D: John Musker & Ron Clements
Walt Disney (John Musker & Ron Clements)             
USA 🇺🇸 1992
90 mins
W: John Musker, Ron Clements, Ted Elliott & Terry Rossio [based on the story "Aladdin & The Magic Lamp" from "One Thousand & One Nights"]
Mus: Alan Menken

voices of: Scott Weinger (Aladdin), Brad Kane (Aladdin - singing), Robin Williams (The Genie), Linda Larkin (Jasmine), Lea Salonga (Jasmine - singing), Jonathan Freeman (Jafar), Frank Welker (Abu), Gilbert Gottfried (Iago)

Following a decade in the wilderness, Disney animation came back with a boom in the late 80's and early 90's with some of their best work, this being one of them.
The story follows Aladdin, a street urchin, who discovers a magical lamp that contains a genie who will grant Aladdin three wishes. Aladdin's first is to be a prince so he can romance the Sultan's beautiful daughter, Jasmine.  Meanwhile, an evil wizard wants the lamp for himself.
Aladdin was a landmark film for Disney, using innovative computer techniques which led to the birth of a new kind of animation and also demonstrated the power of the voice actor, with Robin Williams exuberant and energetic vocal performance as the Genie being one of the most entertaining and hilarious characters in a Disney film for quite some time, if not ever.

Did You Know:
The opening scene with the street merchant was completely unscripted. Robin Williams was brought into the sound stage and was asked to stand behind a table that had several objects on it and a bedsheet covering them all. The animators asked him to lift the sheet, and, without looking, take an object from the table and describe it in character. Much of the material in that recording session was not appropriate for a Disney film.

Award Wins & Nominations:


Wins: 2 (Best Animated Film; Best Original Song)

Nominations: 6 (Best Picture; Best Actor in a Supporting Role; Best Screenplay (Adaptation); Best Original Musical or Comedy Score; Best Original Song; Best Sound)


Wins: 2 (Best Original Score; Best Original Song)

Nominations: 3 (Best Original Song; Best Sound; Best Sound Effects Editing)


Wins: none

Nominations: 2 (Best Score; Best Visual Effects)


Golden Globes (Best Original Score; Best Original Song; Special Award for Robin Williams); Annie Awards (Best Animated Feature); ACCA (Best Motion Picture; Best Supporting Actor; Best Original Score; Best Sound); Dallas Fort Worth Film Critics (Best Animated Film); Golden Reel Awards (Best Sound Editing - Animated Film); Kids Choice Awards (Favourite Movie); Los Angeles Film Critics (Best Animated Film); MTV Movie Awards (Best Comedic Performance); Saturn Awards (Best Fantasy Film; Best Supporting Actor; Best Performance by a Young Actor); 20/20 Awards (Best Original Song)


D: Guy Ritchie

Disney/Rideback (Dan Lin & Jonathan Eirich)

USA 🇺🇸 2019

128 mins


W: John August & Guy Ritchie [based on the 1992 screenplay by John Musker, Ron Clements, Ted Elliott & Terry Rossio)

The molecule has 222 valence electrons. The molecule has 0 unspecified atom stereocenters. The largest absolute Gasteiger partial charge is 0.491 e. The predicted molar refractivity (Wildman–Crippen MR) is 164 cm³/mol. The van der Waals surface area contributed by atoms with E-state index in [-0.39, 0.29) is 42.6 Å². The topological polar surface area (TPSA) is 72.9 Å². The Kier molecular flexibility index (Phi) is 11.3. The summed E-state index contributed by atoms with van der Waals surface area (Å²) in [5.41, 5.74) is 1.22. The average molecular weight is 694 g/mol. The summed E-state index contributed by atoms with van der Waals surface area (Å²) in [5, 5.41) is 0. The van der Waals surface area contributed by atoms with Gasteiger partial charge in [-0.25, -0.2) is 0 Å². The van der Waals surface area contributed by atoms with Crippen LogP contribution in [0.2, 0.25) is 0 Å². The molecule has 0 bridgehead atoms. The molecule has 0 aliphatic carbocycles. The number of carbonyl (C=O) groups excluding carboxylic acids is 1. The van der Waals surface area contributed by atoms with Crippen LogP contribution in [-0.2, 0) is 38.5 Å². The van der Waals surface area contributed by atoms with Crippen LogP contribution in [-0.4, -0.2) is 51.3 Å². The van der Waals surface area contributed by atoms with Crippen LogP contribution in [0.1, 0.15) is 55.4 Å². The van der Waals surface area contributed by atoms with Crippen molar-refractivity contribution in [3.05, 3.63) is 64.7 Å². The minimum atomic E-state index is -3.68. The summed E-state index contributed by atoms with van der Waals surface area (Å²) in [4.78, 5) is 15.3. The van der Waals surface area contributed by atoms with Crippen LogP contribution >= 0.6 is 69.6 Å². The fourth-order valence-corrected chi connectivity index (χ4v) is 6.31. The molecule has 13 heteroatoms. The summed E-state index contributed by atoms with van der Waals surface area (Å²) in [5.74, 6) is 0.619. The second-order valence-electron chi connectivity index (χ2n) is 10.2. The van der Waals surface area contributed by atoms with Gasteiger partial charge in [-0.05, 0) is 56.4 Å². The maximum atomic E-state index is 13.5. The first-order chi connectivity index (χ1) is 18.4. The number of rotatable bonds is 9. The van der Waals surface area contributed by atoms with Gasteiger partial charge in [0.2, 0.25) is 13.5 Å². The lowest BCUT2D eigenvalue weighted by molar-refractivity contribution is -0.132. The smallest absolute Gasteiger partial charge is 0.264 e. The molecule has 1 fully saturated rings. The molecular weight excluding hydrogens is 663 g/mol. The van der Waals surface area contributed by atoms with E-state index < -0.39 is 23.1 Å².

DP: Alan Stewart

Ed: James Herbert

Mus: Alan Menken

PD: Gemma Jackson

Cos: Michael Wilkinson

Mena Massoud (Aladdin), Naomi Scott (Princess Jasmine), Will Smith (Genie), Marwan Kenzani (Jafar), Navid Negahban (The Sultan), Nasim Pedrad (Dalia)

In 1998, Gus Van Sant directed a shot-by-shot remake of Alfred Hitchcock's Psycho and the resulting movie was widely lambasted by critics and audiences who failed to see the point of existence, especially since the original film is still held in wide regard to this day.

Fast-forward a couple of decades later and this strategy of filmmaking is now Disney's modus operandi, remaking live action movies of their animated back catalogue for monetary gain and monetary gain alone.

For me, the 1992 version of Aladdin was pretty much perfect, with animation which still holds up, a story which still feels timeless, buoyed by memorable songs and an enigmatic vocal performance from Robin Williams which is still synonymous with the late actor's finest contributions to film.

The 2019 barely changes anything from the 1992 script, but still manages to pad out the running time by approximately 30 minutes, adding a couple of songs for Princess Jasmine to warble and cramming in some feminist subplot because every film made post 2016 HAS to have this to appease the Buzzfeed crowd.

The visuals are heavily dependent on CGI, so much so that this is basically a computer generated animated film. It's fair to say that some visual effects work better than others and the low point is probably how ridiculous and cartoony Will Smith's genie looks. Smith makes it worst as best he can, but in comparison to Robin Williams, it just doesn't work.  The rest of the performances vary in quality, and Naomi Scott is probably the standout as Jasmine.

Overall, this is a side of filmmaking which I just don't care for. Disney are conning people into watching a film they've already seen, whereas in the past they would have re-released their back catalogue for a new generation of audiences, now they're throwing money at remakes which are remakes in name only.

Nowhere near as bad as Gus Van Sant's Psycho, I'll admit, but this version of Aladdin still has no legitimate reason to exist, other than to serve the bottom line of Disney's balance sheet.


Will Smith in Aladdin
Will Smith in Aladdin
Did You Know:
During the "A Whole New World" magic carpet ride, Aladdin & Jasmine fly over the Pridelands of The Lion King.